Tracking down memory leaks with node.js has always been a challenge. The following discusses how to track memory leaks from within a node application itself with the help of two awesome node modules – memwatch and heapdump.


memory leak


First, a trivial sample leak:

var http = require('http');

var server = http.createServer(function (req, res) {
 for (var i=0; i<1000; i++) {
   server.on('request', function leakyfunc() {});

 res.end('Hello World\n');
}).listen(1337, '');
console.log('Server running at Process PID: ',;

Every request that we get here adds another 1,000 leaky listeners.

If we hit this continuously with while true; do curl; done in one shell, and in another shell view our process: top -pid <process pid> we will see very high and erratic memory usage for this node process.

Our node process has gone wild. So how do you diagnose from here?

Memory leak detection

The memwatch module is great for detecting memory leaks. Let’s install into our app as follows: npm install --save memwatch.

Then, in our code, add:

var memwatch = require('memwatch');

and also a listener for the ‘leak’ event:

memwatch.on('leak', function(info) {
 console.error('Memory leak detected: ', info);

Now when we run our test again, we see the following emitted:

 start: Fri Jan 02 2015 10:38:49 GMT+0000 (GMT),
 end: Fri Jan 02 2015 10:38:50 GMT+0000 (GMT),
 growth: 7620560,
 reason: 'heap growth over 5 consecutive GCs (1s) - -2147483648 bytes/hr'

Memwatch has detected that memory leak!

Memwatch defines a leak event as:

A leak event will be emitted when your heap usage has increased for five consecutive garbage collections.’

See memwatch for more details.

Memory leak analysis

So we’ve detected that we have a memory leak – great! But what now? The next step is to find where your leak is. Let’s see two ways of doing this.

Memwatch heap diff

You can get heap usage and a heap diff from memwatch itself. See the documentation here.

For example, we could do a heap dump alternatively between leak events, e.g.

var hd;
memwatch.on('leak', function(info) {
 if (!hd) {
   hd = new memwatch.HeapDiff();
 } else {
   var diff = hd.end();
   console.error(util.inspect(diff, true, null));
   hd = null;

This will give us some more information:

{ before: {
   nodes: 244023,
   time: Fri Jan 02 2015 12:13:11 GMT+0000 (GMT),
   size_bytes: 22095800,
   size: '21.07 mb' },
 after: {
   nodes: 280028,
   time: Fri Jan 02 2015 12:13:13 GMT+0000 (GMT),
   size_bytes: 24689216,
   size: '23.55 mb' },
 change: {
   size_bytes: 2593416,
   size: '2.47 mb',
   freed_nodes: 388,
   allocated_nodes: 36393,
   [ { size_bytes: 0,
   '+': 0,
   what: '(Relocatable)',
   '-': 1,
   size: '0 bytes' },
   { size_bytes: 0,
   '+': 1,
   what: 'Arguments',
   '-': 1,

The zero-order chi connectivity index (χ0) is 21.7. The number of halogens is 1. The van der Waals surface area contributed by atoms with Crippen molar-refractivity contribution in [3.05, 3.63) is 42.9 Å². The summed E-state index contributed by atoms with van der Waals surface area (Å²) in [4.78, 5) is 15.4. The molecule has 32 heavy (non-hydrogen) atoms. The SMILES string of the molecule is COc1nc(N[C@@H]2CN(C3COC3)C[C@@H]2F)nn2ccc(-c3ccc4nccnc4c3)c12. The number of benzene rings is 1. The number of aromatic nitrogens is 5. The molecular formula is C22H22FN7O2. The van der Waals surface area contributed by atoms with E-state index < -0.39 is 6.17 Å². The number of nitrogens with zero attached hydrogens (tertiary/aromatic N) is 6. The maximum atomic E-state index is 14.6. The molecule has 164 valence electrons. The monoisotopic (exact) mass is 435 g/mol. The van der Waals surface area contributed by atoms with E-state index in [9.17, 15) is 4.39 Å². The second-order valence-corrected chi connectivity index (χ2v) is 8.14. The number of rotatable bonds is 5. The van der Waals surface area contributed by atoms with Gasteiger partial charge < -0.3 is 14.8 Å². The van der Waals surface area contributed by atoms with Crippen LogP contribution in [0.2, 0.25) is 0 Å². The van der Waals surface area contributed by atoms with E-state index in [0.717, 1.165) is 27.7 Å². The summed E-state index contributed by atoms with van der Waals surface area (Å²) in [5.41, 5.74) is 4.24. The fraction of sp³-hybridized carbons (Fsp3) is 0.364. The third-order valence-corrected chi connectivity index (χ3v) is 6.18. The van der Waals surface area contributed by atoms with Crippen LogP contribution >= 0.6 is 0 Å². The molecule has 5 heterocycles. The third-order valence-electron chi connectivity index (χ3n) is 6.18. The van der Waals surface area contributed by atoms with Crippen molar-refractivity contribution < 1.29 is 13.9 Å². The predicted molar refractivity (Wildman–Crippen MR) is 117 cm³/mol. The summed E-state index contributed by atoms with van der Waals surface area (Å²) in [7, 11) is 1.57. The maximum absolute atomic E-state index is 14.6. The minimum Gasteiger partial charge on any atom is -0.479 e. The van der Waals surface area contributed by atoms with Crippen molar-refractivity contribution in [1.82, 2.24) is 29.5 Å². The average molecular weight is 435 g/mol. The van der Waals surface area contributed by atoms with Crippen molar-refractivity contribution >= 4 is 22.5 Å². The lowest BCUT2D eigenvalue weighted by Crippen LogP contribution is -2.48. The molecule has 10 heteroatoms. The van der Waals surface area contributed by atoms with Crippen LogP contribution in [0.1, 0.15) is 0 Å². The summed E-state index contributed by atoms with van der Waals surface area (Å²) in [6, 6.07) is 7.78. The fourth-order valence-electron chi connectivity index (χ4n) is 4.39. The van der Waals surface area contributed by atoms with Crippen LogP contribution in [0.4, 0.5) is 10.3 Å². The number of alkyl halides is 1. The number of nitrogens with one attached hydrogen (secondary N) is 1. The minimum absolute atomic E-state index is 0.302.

size: '0 bytes' },
   { size_bytes: 2856,
   '+': 223,
   what: 'Array',
   '-': 201,
   size: '2.79 kb' },
   { size_bytes: 2590272,
   '+': 35987,
   what: 'Closure',
   '-': 11,
   size: '2.47 mb' },

So between leak events here, we see that the heap has grown by 2.47MB, and the culprit here is 'Closure'. Note that if your leak is a specific class, the what may be your class name here, in which case that may be enough information for you to debug the leak from there.

However, in our case above, the only information we have is that our leak is in a closure, which is good but not really much help in a non-trivial app.

So where to from here? Enter heapdump.


node-heapdump is an awesome module. It can be used to make a dump of the V8 heap, which you can then inspect in Chrome Devtools. You can also compare heap snapshots in DevTools, which make it easier again to figure out where your leak is. For more on heapdump, see the following StrongLoop blog post.

Let's use heapdump in our code now, so that every time a memory leak is detected, we write out a snapshot of the V8 stack to disk:

memwatch.on('leak', function(info) {
 var file = '/tmp/myapp-' + + '-' + + '.heapsnapshot';
 heapdump.writeSnapshot(file, function(err){
   if (err) console.error(err);
   else console.error('Wrote snapshot: ' + file);

Run our test again, and you should notice some '.heapsnapshot' files created in '/tmp'. Now in Chrome, launch DevTools (alt-cmd-i on Mac), hit the 'Profiles' tab and hit 'Load' to load in our snapshots.

We can see clearly now that it's our 'leakyfunc()' that is at fault:

DevTools heapdump - memory leaks

DevTools heapdump

Also note that you can compare two heapdumps. This makes it easier still to find leaks between two points in time:

heapdump comparison

Comparing Snapshots


For a great overview of memory profiling in DevTools, see Taming The Unicorn: Easing JavaScript Memory Profiling In Chrome DevTools.

Turbo Test Runner

We have added a small patch to Turbo - FeedHenry's test tool - with the above technique. This allows you to write memory focused unit tests that will alert you and do heapdumps if there are memory leaks. See Turbo for more details.